Welcome to a new year, a new look and a new HA Survey!

Every best wish to everyone who has started, or is about to start, back at school for a new academic year. For those of you who have followed OBHD before, you will see we have a new look. You can now either read the latest post, or search for previous posts under the three headings:

  • Curriculum conversations – that’s posts that have an element of news / discussion about the current curriculum. It’s where this post will live!
  • Curriculum resources – that’s where we post high quality resources you can download and use. Tip: there are some super display materials there for classroom walls if you are needing to get that job sorted in the next week or so.
  • Curriculum thinking – these posts focus on aspects of history teaching, are solution focused and link to the long ‘history’ of thinking about history teaching to avoid reinventing wheels and going up blind alleys.

(By the way, the banner headline is a bit blurry, sorry – it’s a temp – new one soon!)

History teachers have such a strong subject community, and that’s only down to all of us working at it. Please do think about contributing to OBHD this year – we’d love to hear from you. Also, as Ofsted refocuses on the curriculum, do take advantage of all that the Historical Association offers from new CPD webinars to the annual conference, and from subject knowledge podcasts from historians to resources produced by HA Teaching Fellows – and much more. Find it all HERE.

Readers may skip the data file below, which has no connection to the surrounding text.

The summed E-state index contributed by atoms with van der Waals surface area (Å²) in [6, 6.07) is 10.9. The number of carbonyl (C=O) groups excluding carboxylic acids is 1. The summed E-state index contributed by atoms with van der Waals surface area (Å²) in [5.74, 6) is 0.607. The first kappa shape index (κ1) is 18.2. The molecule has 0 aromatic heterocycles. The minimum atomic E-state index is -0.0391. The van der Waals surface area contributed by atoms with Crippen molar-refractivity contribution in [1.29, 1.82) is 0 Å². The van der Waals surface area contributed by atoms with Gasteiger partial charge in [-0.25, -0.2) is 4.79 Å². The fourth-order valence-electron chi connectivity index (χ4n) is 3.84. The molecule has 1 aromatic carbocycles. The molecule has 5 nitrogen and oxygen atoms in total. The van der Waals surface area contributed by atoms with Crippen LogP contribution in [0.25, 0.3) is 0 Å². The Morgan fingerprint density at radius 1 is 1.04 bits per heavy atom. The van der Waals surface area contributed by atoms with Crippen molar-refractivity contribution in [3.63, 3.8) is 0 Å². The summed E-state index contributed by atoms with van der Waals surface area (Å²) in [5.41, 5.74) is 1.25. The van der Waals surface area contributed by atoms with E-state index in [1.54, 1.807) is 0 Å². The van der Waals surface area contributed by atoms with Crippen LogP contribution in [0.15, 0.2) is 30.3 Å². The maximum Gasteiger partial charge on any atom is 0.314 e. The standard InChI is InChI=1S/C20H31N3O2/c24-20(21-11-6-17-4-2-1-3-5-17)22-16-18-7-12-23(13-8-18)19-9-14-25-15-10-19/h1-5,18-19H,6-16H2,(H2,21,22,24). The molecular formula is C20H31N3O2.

The HA works hard to represent history teachers to government, the media and the wider community. Something that makes this effective is the information from the annual HA Survey. The more people that complete this every year, the more reliable the data. The survey is out now. Please take 10 minutes to complete this. The link is here.  It really is so very important to the HAs work for all of us. Thank you!

We know that a lot of people will be involved in discussions about GCSE results. If you haven’t already seen it, then please take time to read and participate in the work Alex Ford is doing to draw inferences from the summer’s History GCSE results. Here is the link. 

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